A group of young growers traveled with the Penn State Extension Young Grower Alliance to Grand Rapids, Michigan for the 2017 IFTA Study Tour, themed “Tree Fruit Excellence – Innovation and Success.” The group spent three days visiting innovative orchards throughout Southwest Michigan, as well as the Michigan State University research orchards and labs.

Metal V Trellis System for Tree Fruit

Metal V Trellis System for Tree Fruit

The tour showcased many experimental tree training practices and technologies. The whole of River Ridge Orchard (pictured right) has been planted on a metal V-trellis. Most blocks are planted with a density of 1800 trees/acre, with a double row training system.

Other orchards showed off their own interesting training systems, such as triple-leader (left) or multi-leader apples (center). At the MSU research orchard, a sweet cherry training trial compared upright fruiting offshoot (UFO; right), Kym Green Bush, tall spindle, and super spindle training systems across different sized rootstocks. Follow the link to find more information on the cherry trial.

Triple LeaderMultiple Leader Apple TreeUpright Fruiting Offshoot Cherry Tree

The tour also showcased some of the latest in orchard machinery. Two platforms with harvest assist systems were marketed on the tour. A vacuum-assist bin filler (below) using technology tested by Penn State University is being marketed by Phil Brown Welding. The vacuum tube system is used to move fruit directly from platform to the bin without any fruit-on-fruit contact to maximize harvest labor efficiency and minimize harvest-time fruit degradation.

Vacuum assist bin filler

A second harvest assist platform marketed by Oesco Inc. (below) tries to achieve the same effects by using a conveyer to transport fruit from pickers to bins.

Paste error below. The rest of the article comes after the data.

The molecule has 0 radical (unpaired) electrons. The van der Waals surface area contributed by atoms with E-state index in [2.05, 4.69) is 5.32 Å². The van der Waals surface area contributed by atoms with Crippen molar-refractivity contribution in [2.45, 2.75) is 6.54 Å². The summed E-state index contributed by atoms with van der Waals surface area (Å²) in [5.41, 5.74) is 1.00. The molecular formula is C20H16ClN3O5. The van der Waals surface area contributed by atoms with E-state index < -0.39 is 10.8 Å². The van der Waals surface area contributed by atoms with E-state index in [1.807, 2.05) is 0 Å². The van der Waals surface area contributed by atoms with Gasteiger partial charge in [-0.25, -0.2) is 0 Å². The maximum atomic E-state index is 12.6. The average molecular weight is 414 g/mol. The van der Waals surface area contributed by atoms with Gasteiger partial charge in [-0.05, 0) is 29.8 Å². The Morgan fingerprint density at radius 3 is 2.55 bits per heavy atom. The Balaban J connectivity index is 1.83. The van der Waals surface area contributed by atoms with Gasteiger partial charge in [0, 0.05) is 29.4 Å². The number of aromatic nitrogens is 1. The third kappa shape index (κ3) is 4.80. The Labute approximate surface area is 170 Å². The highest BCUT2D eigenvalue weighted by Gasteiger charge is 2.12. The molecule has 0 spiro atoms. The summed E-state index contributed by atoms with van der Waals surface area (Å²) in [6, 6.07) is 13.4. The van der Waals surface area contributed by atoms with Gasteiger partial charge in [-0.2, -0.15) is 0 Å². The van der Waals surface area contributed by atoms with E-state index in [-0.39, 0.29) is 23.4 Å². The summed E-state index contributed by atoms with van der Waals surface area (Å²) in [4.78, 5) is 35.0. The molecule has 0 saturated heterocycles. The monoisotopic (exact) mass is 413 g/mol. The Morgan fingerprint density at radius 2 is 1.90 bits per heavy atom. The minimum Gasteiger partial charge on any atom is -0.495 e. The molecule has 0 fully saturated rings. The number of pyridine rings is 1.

Harvest assist platform

A pervasive theme of the tour was "preparing for automation." Across the many orchard visits, growers repeatedly stressed the need to consider new and upcoming technologies when planning new plantings. In particular, several orchards mentioned that they did not want to push plantings closer than 12 ft to ensure there would be enough room to fit orchard platforms and automated harvesters between the rows. Other than the more experimental tree training practices on display, tall spindle and hedgerow systems were emphasized due to the expectation that these systems will integrate more easily with new technologies. Finally, another grower orchard emphasized the importance of striving for large uniform orchard blocks, which they said enabled them to track profits by block and acre.

To learn more about the Young Grower Alliance, contact Don Seifrit, dus970@psu.edu.

Contact us

Donald Seifrit
  • Extension Educator, Tree Fruit